The fault is entirely in Boeing's lap.

    3. SiG what is really disheartening with these failures is that Boeing has gone down hill. Ten years ago when I took my Masters Degree in Systems Engineering, one of the adjunct professors held out Boeing as a great example with their 787 program. They were supposedly at a 6+ Sigma level on the operation and interfacing of the avionics that went with that aircraft. This was because of very good requirements definition and superior Interface Control Documents (or Descriptions according to some)(ICDs). I speak from experience of being caught in poor requirements definition and crappy ICDs.

    4. Understand. I worked on the 787, several radios on that aircraft have RF sections I designed, and I think the up front systems engineering work that was done on ICDs really saved time and made things better.

      Just a guess, but I'm thinking that the 787 got all the best graybeards in the company on the team while the 737Max got the kids. "It's just minor changes. Let the kids learn." It's a truism that the big, clean sheet of paper design jobs are best for the most experienced people and the "minor redesign" jobs get handed off to the newbies. Those jobs are good for the newbies, but the oversight and mentoring process fell apart.

      A comment on Ars pointed out that this very capsule was tested in a parachute landing and someone left out a pin that held one of the chutes in. It landed on two chutes instead of three. Boeing seems to have some QA problems - telling them what to inspect for and getting it right.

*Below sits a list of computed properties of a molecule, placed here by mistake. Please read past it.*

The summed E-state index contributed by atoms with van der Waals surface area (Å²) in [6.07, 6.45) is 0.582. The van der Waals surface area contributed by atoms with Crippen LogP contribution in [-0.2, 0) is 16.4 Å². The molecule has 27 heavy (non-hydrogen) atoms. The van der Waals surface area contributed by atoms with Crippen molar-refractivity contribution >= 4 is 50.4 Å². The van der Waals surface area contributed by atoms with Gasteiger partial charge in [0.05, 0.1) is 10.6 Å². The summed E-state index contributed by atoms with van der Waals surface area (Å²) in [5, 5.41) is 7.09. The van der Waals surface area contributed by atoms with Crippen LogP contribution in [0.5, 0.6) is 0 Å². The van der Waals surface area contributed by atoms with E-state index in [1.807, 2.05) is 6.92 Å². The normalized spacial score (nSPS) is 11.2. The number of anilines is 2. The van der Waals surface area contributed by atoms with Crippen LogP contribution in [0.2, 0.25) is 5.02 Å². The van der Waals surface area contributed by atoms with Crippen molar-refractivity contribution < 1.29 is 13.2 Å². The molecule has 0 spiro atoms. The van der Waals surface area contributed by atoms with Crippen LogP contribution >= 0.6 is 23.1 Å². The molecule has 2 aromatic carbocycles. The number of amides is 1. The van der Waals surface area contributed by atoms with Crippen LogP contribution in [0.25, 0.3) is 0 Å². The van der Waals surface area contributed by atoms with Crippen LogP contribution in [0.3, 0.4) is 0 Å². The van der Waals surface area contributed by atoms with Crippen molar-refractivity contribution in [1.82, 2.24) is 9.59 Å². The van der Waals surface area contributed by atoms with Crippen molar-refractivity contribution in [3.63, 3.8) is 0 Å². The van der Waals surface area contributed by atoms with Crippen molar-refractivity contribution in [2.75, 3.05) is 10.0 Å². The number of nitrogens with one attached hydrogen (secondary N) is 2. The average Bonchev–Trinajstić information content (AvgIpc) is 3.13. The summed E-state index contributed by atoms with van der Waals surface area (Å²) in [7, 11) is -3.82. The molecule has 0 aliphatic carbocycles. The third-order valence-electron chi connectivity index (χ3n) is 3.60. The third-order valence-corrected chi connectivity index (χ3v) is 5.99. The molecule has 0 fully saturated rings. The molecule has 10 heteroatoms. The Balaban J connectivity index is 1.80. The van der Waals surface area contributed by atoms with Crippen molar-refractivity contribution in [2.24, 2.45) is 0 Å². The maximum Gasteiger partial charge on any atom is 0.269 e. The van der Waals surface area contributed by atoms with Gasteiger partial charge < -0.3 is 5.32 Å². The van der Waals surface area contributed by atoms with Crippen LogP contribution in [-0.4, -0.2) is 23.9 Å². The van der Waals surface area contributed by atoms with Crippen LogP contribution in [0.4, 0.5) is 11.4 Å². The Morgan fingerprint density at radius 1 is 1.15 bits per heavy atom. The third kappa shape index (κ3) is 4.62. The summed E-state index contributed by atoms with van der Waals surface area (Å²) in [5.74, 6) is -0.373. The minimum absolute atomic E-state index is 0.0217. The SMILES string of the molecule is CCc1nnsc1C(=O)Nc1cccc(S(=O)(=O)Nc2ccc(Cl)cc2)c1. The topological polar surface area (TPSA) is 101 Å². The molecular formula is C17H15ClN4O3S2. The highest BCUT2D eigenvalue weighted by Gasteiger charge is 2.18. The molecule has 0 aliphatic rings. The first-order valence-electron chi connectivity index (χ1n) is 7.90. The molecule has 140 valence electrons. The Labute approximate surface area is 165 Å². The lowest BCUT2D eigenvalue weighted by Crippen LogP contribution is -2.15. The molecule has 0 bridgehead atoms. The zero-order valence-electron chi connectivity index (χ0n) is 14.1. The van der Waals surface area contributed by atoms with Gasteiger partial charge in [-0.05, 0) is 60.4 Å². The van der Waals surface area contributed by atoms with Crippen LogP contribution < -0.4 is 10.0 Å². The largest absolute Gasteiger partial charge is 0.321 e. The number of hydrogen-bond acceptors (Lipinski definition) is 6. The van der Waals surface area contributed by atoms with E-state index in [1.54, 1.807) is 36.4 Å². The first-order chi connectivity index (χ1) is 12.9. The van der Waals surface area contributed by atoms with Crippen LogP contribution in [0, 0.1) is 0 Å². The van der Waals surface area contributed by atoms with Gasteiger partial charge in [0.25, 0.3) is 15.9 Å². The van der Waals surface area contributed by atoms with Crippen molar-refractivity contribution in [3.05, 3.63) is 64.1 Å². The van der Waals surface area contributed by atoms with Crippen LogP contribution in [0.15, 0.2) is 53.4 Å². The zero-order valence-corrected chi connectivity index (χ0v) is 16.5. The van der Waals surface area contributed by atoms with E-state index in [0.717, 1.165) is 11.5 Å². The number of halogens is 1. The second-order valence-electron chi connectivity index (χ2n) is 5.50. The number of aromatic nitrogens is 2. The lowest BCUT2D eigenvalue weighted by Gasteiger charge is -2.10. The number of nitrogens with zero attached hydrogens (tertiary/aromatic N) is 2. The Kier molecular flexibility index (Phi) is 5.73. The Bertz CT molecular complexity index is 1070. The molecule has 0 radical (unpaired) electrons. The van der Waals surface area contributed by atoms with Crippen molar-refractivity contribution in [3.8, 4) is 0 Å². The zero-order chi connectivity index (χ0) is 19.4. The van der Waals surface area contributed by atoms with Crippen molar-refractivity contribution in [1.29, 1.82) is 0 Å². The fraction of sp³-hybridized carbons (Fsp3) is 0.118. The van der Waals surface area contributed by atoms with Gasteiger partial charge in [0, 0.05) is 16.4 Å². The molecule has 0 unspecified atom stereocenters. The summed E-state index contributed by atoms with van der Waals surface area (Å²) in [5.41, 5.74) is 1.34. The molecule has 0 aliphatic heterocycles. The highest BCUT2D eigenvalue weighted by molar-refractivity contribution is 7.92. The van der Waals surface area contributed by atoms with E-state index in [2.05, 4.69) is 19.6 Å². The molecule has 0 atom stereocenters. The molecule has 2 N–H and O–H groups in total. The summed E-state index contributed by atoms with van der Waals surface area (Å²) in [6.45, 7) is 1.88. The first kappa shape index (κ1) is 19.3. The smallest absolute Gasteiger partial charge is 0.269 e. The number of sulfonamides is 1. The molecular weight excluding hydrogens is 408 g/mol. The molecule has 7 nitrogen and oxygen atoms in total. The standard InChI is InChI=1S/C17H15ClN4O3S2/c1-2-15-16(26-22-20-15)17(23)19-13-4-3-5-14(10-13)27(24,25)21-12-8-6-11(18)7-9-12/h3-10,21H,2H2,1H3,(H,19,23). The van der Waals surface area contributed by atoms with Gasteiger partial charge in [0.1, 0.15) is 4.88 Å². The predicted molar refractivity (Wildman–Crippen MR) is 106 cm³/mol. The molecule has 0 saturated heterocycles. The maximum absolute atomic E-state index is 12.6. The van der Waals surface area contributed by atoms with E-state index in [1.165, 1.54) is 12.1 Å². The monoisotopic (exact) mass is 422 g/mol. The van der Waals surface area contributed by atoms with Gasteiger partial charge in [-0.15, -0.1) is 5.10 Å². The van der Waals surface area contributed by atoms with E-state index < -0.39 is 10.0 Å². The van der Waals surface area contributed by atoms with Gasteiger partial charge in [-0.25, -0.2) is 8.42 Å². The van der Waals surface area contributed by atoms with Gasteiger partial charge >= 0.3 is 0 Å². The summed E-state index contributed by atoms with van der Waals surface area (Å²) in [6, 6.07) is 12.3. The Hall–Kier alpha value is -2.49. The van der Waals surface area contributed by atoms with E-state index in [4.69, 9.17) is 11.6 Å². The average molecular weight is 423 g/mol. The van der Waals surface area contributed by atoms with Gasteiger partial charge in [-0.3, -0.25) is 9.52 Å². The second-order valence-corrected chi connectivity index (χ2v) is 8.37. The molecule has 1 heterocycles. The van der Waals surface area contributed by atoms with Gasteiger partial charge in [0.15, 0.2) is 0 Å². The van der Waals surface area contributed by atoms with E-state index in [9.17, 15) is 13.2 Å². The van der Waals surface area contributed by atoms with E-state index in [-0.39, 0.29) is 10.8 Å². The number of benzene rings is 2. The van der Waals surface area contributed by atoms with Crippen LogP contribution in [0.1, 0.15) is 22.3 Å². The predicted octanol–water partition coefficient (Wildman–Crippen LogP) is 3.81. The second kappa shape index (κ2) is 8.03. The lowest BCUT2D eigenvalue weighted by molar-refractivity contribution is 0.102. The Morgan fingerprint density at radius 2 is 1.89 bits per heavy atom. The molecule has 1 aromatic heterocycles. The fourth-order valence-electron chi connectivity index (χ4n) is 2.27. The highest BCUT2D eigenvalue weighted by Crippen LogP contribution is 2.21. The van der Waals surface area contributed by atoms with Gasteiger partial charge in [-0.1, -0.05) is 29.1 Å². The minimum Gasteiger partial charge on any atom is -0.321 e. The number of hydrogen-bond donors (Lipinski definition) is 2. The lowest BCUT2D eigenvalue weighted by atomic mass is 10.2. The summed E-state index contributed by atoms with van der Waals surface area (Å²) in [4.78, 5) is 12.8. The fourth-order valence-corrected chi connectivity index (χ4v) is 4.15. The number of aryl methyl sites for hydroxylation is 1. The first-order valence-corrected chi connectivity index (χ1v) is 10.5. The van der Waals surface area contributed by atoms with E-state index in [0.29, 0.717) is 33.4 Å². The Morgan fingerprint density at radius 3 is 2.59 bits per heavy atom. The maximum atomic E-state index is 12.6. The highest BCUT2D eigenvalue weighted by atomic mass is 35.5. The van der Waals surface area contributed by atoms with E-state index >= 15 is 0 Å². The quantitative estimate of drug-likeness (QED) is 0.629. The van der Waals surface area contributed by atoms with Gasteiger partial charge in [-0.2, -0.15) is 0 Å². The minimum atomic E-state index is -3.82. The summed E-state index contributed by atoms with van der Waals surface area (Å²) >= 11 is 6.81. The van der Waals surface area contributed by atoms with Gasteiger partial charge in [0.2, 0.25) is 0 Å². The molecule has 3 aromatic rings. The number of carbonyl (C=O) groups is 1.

3. 01 It's been said, at least they didn't kill anybody this time.

    10 Those 555s can be tricky.

    1. 10 Those 555s can be tricky.

      Thanks. That got an actual LOL.

  4. If they had made their engineers play Kerbal Space Program, this error would have been spotted before launch. I know, I have blown up a few ships through improper sequencing.

  5. I thought that the 555 had been withdrawn from sale a while back ....

    This makes me trust Boeing *less* - it's the same failure as in the 737 MAX. The software relies on a single input, and fails to check that input against easily available alternate inputs. As you said, at least they didn't kill anyone this time but jeez Louise this looks like an institutional problem in their software design.

    It's enough to make me reconsider flying Airbus.

    1. The 555 datasheet is still on pdf format and it has links to order them. It's one of the rare early parts that's well past voting age.

    2. Past voting age? I used them in college EE Lab, back in 1980 or so. :-/